Usually when Learning Curve puts together a links roundup, it is in honor of Friday. This week Your Humble Blogger is a little extra behind because an all-nighter last week, while supremely worthy on multiple levels, exposed her age.
Welcome, then, to a Monday compilation of interesting items found along the reporting trail. First up: A July 10 letter to Congress from dozens of Christian scholars urging lawmakers to confront climate change by enacting meaningful legislation to reduce carbon emissions and protect the environment.
“As evangelical scientists and academics, we understand climate change is real and action is urgently needed,” write the signatories, eight of whom are from Minnesota colleges and universities, both sectarian and nonsectarian. “All of God’s Creation — humans and our environment — is groaning under the weight of our uncontrolled use of fossil fuels, bringing on a warming planet, melting ice, and rising seas. The negative consequences and burdens of a changing climate will fall disproportionately on those whom Jesus called ‘the least of these’: the poor, vulnerable, and oppressed.”
The letter was posted online by Sojourners and brought to my attention by MinnPost member and fellow all-nighter-puller Bruce Manning.
Charter school’s grade change
Next, have you been following the contretemps involving Florida Commissioner of Education Tony Bennett, who last week resigned amid claims that he had, as the New York Times reported, “changed the grade of an Indiana charter school founded by a prominent campaign donor while he was the superintendent of schools there”?
“The resignation came three days after The Associated Press published an article revealing e-mails that showed Mr. Bennett ordered his staff to change a ‘C’ grade given to Christel House Academy, a charter school in Indianapolis, to an ‘A.’
“The school takes its name from its founder, Christel DeHaan, a former executive at a time share company and one of Mr. Bennett’s largest donors during the 2012 election. According to the National Institute on Money in State Politics, she donated a total of $90,000 to Mr. Bennett’s re-election campaign.”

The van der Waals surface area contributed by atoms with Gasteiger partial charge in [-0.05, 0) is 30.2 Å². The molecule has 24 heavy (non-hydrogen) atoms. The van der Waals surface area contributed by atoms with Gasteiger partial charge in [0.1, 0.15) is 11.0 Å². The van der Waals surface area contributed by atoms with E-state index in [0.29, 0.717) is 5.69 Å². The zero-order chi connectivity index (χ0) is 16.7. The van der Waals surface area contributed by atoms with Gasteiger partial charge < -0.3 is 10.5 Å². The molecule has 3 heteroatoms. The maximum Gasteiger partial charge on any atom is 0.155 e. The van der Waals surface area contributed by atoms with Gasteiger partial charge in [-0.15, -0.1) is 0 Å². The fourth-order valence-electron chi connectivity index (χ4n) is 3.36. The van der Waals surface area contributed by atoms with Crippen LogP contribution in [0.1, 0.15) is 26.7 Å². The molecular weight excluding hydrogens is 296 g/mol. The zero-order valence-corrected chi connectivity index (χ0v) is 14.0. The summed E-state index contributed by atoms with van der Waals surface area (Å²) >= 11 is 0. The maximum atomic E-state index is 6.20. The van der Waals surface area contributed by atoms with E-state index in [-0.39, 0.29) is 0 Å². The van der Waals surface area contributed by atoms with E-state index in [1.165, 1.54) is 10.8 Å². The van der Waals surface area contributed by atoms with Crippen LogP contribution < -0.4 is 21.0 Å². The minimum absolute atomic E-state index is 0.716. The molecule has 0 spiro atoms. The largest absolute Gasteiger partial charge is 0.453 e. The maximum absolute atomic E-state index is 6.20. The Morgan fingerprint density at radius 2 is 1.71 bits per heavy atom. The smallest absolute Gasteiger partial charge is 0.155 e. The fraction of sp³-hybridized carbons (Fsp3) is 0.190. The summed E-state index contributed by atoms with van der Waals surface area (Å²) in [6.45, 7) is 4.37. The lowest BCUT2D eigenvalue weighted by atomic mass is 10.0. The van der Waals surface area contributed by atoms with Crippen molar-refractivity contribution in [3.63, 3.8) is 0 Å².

The story has fueled an associated debate over assigning schools letter grades, which are used in some places to allow for state takeover of “failing” schools or to give students vouchers. Proponents say the grades provide parents with needed transparency. Critics counter that they are a poor substitute for meaningful accountability measures.
What does scandal say about accountability measures?
The Fordham Institute’s Flypaper blog has surveyed seven big brains that start from various philosophical and political stances on what the scandal means for school accountability going forward. If you are at all interested in the debate it’s worth your time.
What do I think? As someone who often looks at new rankings and outcomes reports, I can tell you I am often amazed that they take such different approaches to defining success, which means they naturally deliver wildly varying lists of “good” schools.
Evaluate your evaluators carefully, I say. Failing that, the state Department of Education’s Multiple Measures Ratings is widely regarded as solid, and can be mined for different kinds of outcomes data.
Finally, I’d like to direct the serious policy geeks among you — yes, Contract for Student Achievement loyalists, I’m pointing at you — to a relatively recent report by the American Enterprise Institute’s The Future of American Education Working Paper Series on Teach for America’s influence on alternative teacher certification policy.
The paper, penned by the influential Alexander Russo, asks very different questions about TFA than most Minnesota news coverage:
“For most of the 1990s and well into the 2000s, the new wave of ‘no excuses’ reformers and funders were only occasional, half-hearted participants in the messy business of Washington policymaking. They launched and funded impressive and successful new organizations and developed several innovative ideas about how to fix American schools. They took public funding when it was available and chafed privately when they bumped up against bureaucratic or administrative obstacles in the districts where they operated. But they were built on private philanthropic donations and generally did not get involved in politics, much less policy, until there was really no other choice.”